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Commentary: Just say 'no' to wasted spending

  • Story Highlights
  • Jason Chaffetz: Few politicians in Washington are willing to say no
  • He says the government continues to fund programs that aren't needed
  • Chaffetz: Republicans seeking to kill outdated, ineffective programs
By Jason Chaffetz
Special to CNN
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Editor's note: Rep. Jason Chaffetz, a Republican, represents the 3rd District of Utah in Congress and is appearing in CNN.com's "Freshman Year" series, along with Rep. Jared Polis, a Democrat from Colorado.

Jason Chaffetz says more people in Washington need to learn how to say no to added government spending.

Jason Chaffetz says more people in Washington need to learn how to say no to added government spending.

(CNN) -- If you ask each of the 435 members of the House of Representatives whether they believe in cutting government waste, I'm willing to bet they'll all say yes.

Saying yes is easy in the United States Congress. It's saying no that we seem to have a problem with.

Despite widespread support for the idea of cutting waste, there seems to be little interest from the majority party in actually making it happen. To do so would require the use of a word no one in this town wants to say. That two-letter word can brand your party forever as the dreaded Party of NO.

Instead of tightening our belts in a tough economy, Democrats in Congress are voting repeatedly for dramatic increases in federal spending across the board.

Last week, 46 Republican members of Congress announced the formation of the Sunset Caucus. Rep. Kevin Brady, R-Texas, and I will chair this caucus, which is intended to identify and eliminate wasteful or duplicative programs. It's our goal to use the amendment process to add provisions to upcoming appropriations bills that will eliminate specific programs.

I know the risks of saying no in this town. You don't get rewarded for saying no to bad policy ideas. You get labeled as an obstructionist. Just ask Oklahoma GOP Sen. Tom Coburn, aka Dr. No. But I believe the voters sent me here to do just that. Fortunately, I'm not alone. I'm joined by my colleagues at the Republican Study Committee -- a group whose numbers I hope will continue to swell.

I'm joined by my constituents, who made this their top issue. And I'm joined by Americans across this country who attended tea parties and numerous other protests to demand better accountability from the federal government. They know we cannot keep running this country on a credit card.

The challenge is daunting. Congress is very good at implementing new programs and new spending. They haven't been so good at monitoring the effectiveness of all those programs and cutting the ones that no longer justify taxpayer funding. It's all too easy to sell the idea that we need to spend more government money on more government programs.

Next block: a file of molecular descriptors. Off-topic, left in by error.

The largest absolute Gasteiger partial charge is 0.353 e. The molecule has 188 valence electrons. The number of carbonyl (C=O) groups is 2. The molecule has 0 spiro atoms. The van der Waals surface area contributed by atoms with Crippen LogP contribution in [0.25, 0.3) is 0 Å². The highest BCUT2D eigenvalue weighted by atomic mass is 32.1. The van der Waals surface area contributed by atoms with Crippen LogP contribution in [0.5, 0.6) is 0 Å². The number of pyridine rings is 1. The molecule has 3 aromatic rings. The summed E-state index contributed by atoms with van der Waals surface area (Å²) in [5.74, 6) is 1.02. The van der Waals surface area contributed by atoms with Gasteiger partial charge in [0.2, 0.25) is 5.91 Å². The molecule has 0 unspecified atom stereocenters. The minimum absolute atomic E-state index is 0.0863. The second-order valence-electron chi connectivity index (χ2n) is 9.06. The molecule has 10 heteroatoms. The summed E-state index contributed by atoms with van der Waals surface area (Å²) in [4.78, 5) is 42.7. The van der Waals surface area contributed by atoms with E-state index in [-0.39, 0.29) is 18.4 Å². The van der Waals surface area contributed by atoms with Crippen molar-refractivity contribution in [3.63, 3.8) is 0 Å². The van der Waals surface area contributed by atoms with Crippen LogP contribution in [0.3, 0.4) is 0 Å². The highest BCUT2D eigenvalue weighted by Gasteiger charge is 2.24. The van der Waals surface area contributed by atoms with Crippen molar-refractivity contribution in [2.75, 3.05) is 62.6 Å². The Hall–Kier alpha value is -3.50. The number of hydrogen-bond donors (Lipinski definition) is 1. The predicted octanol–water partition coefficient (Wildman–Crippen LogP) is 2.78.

It's fun to be the party of yes -- yes to every new idea, every new tax, every new opportunity to pay tomorrow for what we use today. Everyone likes you when you say yes. Democrats are banking on the idea that these are the days of "yes, we can" spending.

But times are changing. Americans are demanding that Congress learn a new word. They're sending people like me to Washington, people who aren't afraid to say the word no and mean it. Our government cannot be all things to all people. We can no longer afford to fund outdated and expensive programs that serve no discernible purpose.

Why are we still subsidizing mohair to the tune of $28 million a year? This subsidy was implemented by a Korean War Congress hoping to reduce the cost of military uniforms. But long after we stopped using mohair in uniforms, we continue to subsidize the industry. Who is watching what we spend? Certainly not majority Democrats in Congress. They're too busy appropriating large budget increases for federal agencies -- 12 percent in the last appropriation bill.

With the help of Americans fed up with irresponsible spending, I hope to see wasteful and duplicative programs ride off into the sunset -- never to be seen again.

American taxpayers are over-taxed, over-extended and over-committed. We don't have a revenue problem in this country -- we have a spending problem. It's time we made a serious effort to rein in spending, limit the size and scope of the federal government, and ultimately restore financial solvency to the greatest country in the world.

The opinions expressed in this commentary are solely those of Jason Chaffetz.

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